Scooter adventures, continued!

After our first day on the scooter, I was a little bent out of shape.  My back and my hip hurt (I am seriously turning into an old lady), and we both wanted to escape from the smog and smoke in the city, which is getting worse as the weather gets hotter and muggier and the farmers in the surrounding hills start burning their fields to get ready for the next planting season.  So we decided to go to Huay Tung Tao, a lake/reservoir about 15 minutes away.  It was WONDERFUL!!!

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First off, it’s about 10-15 degrees cooler up there, since it’s closer to the mountains.  We also went up in the morning, before anyone else had arrived, so it was blissfully quiet.  All around the lake are these huts that sit just out from the bank in the water, and you can kind of just occupy one for the day.  There’s a restaurant for each group of huts, so through the day you can order lunch and drinks and just… be.Image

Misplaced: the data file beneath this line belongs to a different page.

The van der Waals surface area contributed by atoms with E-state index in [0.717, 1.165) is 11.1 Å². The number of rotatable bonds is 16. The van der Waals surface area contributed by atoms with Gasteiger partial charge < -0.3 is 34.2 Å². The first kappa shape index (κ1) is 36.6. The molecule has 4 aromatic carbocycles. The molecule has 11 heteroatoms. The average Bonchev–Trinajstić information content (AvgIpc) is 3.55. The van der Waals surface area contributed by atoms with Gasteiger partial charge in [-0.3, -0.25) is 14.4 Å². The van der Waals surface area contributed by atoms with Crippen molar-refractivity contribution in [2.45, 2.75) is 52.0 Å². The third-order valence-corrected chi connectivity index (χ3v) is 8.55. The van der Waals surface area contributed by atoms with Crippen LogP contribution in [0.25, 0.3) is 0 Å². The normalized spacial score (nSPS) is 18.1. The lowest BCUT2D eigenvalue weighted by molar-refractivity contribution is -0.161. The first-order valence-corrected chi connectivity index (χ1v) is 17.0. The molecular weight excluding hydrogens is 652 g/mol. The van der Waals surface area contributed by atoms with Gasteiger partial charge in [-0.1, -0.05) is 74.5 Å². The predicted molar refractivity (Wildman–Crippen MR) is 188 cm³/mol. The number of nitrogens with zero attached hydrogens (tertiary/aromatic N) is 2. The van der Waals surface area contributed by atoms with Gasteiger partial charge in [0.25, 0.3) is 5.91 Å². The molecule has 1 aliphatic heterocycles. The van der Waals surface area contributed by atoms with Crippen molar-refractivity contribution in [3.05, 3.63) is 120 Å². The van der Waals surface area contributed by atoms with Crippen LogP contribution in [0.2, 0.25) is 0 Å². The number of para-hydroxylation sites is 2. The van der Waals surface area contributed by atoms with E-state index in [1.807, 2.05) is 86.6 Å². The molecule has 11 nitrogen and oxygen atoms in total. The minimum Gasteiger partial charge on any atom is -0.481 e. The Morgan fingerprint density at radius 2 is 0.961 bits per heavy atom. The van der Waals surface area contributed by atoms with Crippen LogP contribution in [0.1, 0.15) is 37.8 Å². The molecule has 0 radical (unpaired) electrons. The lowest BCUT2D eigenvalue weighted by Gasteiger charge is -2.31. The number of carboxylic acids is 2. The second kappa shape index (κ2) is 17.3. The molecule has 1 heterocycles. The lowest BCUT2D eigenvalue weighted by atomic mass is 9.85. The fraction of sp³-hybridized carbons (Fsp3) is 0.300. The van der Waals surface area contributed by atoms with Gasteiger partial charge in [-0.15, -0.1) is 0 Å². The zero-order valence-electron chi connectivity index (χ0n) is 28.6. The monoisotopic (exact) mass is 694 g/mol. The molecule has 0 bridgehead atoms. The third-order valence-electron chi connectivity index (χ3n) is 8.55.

If you ever tired of sitting in your hut, there’s a bunch of stuff to do around the lake.  You can get a massage (and they will actually come to your hut, so I guess that doesn’t count), go on the ziplines that cross the lake, rent an inner tube and float around or a paddle boat, or hike up to a waterfall further in the mountains (we didn’t do it this time around, but it’s at the top of the list for next time).  I’m sure when we have a scooter of our own we’ll be making frequent trips up to the lake!

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I also finally remembered to take my camera to Thai Freedom House, and got some pictures of our classroom!

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TFH spirit houses!  I just learned thebackstory to these – they honor the spirits of the people who originally inhabited the land (not the family of whoever lives there now), and they’re kind of a relic from the animist roots of Thai culture.  They’re outside every house/building in Thailand, and people pray at them to ask for everything: luck, a good day for their business, the health of their family, you name it.  They stay with the house, and you aren’t allowed to ever move them.

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Sooooo many donations!  They get divided up between the thrift shop in the cafe downstairs, the kids and families we work with, and shipments to refugee/IDP camps.

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